"They themselves have to fight for their place, but the first opportunity is what I try to give them."

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Eto'o, now at Chelsea following his move to London last month, has reportedly taken a huge pay cut from the estimated $26.8 million a year he was earning at Anzhi.

Instead, he has signed a one-year deal at Stamford Bridge thought to be worth around $11 million with Anzhi keen to offload the forward and ease pressure on its wage bill.

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The move to the west London club came as something of a surprise, not least because of the striker's former disdain for a club which he said, "I'd rather sell groundnuts in my village than to play for a pathetic team like Chelsea."

That comment came following Chelsea's Champions League victory over Barcelona in 2005 where Eto'o was left seething at the tactics of a certain Jose Mourinho - now in his second spell as manager of the London club.

After the tie, which Chelsea won, Eto'o told a Spanish media outlet: "Chelsea going through is a disaster for football.

"If this team wins the Champions League, it would make you want to retire."


Little did Eto'o know then that five years later he would be exchanging love letters and text messages with Mourinho as Inter Milan embarked on an astonishing run of success which culminated with victory in the 2010 Champions League final.

In July 2009, the Cameroon striker was sent packing by Barcelona as the Catalan club secured the services of the enigmatic Zlatan Ibrahimovic.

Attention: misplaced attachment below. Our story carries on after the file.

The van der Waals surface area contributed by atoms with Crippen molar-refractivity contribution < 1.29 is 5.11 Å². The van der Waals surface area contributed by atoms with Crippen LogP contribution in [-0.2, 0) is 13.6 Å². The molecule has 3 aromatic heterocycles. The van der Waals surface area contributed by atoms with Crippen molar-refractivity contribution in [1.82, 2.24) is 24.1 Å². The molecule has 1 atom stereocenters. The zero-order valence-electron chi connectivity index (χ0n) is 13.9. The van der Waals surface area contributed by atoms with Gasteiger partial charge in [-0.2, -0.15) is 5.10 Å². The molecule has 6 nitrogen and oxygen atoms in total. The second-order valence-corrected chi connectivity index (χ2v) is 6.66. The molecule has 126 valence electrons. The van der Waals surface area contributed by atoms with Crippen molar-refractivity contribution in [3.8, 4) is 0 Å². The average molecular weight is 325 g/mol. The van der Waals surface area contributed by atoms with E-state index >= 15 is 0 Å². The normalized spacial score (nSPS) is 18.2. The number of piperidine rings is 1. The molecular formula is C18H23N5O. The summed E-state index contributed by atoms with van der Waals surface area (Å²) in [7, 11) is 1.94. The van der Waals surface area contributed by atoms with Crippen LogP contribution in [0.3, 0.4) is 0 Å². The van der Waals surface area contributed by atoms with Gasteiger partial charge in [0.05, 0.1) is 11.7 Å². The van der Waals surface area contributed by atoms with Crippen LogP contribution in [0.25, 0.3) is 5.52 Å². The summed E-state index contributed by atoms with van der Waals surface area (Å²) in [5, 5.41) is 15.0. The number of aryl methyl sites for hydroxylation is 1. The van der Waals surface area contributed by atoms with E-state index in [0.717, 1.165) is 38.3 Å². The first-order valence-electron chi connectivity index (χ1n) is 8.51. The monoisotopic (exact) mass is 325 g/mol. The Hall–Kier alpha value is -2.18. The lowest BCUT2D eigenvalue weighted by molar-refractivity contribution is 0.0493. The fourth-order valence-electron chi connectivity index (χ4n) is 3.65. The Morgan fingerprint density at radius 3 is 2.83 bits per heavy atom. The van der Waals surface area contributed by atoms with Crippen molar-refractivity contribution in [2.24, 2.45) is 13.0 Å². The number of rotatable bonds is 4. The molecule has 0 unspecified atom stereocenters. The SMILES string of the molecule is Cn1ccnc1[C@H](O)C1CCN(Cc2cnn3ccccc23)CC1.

Eto'o, was seen as surplus to requirements and moved to Serie A to team up with Mourinho -- a partnership which flourished even after the two parted ways.

While he is reticent when it comes to talking about former Barca boss Pep Guardiola, "I don't talk about him," he says, Eto'o is unyielding in his praise for Mourinho.

"There is only one Jose Mourinho,' Eto'o once said about the Portuguese coach. "I have played under a lot of great coaches but there is no other character in the game like Jose."

The two men helped Inter win the treble during their time together at the San Siro and Eto'o even revealed that he attempted to persuade Mourinho to move to Anzhi with him.

"Since we met at Inter, he has always been in my life," he said.

"We talk almost all the time -- he sent me a good luck message before a match and I'd send him something, he can ask me something or I can do the same.

"And I'm going to tell you a secret. You know that I spoke with the boss about coming with me to Anzhi? Because I thought he was the right man for the job and situation. Yes, I said this to him."


Mourinho, now back at Chelsea following his departure from Real Madrid, will hope the two can combine again with the club aiming to challenge for both the Premier League and Champions League titles.

Eto'o sees similarities between this Chelsea side and the Inter team which conquered Europe in 2010 -- and believes another Champions League title could be on the horizon.

"When I got to Inter, they didn't expect anything from us," he said.

"People would say, 'they're old, they're this, they're that' and we ended up winning everything.

"In football, it's not a question of saying, 'do we have a squad?'

"The first thing for victory is believing. Believing that you can achieve. When you believe that you can achieve something, I'm sure that you're 60% on the path to victory.

"Chelsea has won before and it can win again. We're going to work hard to be able to do it."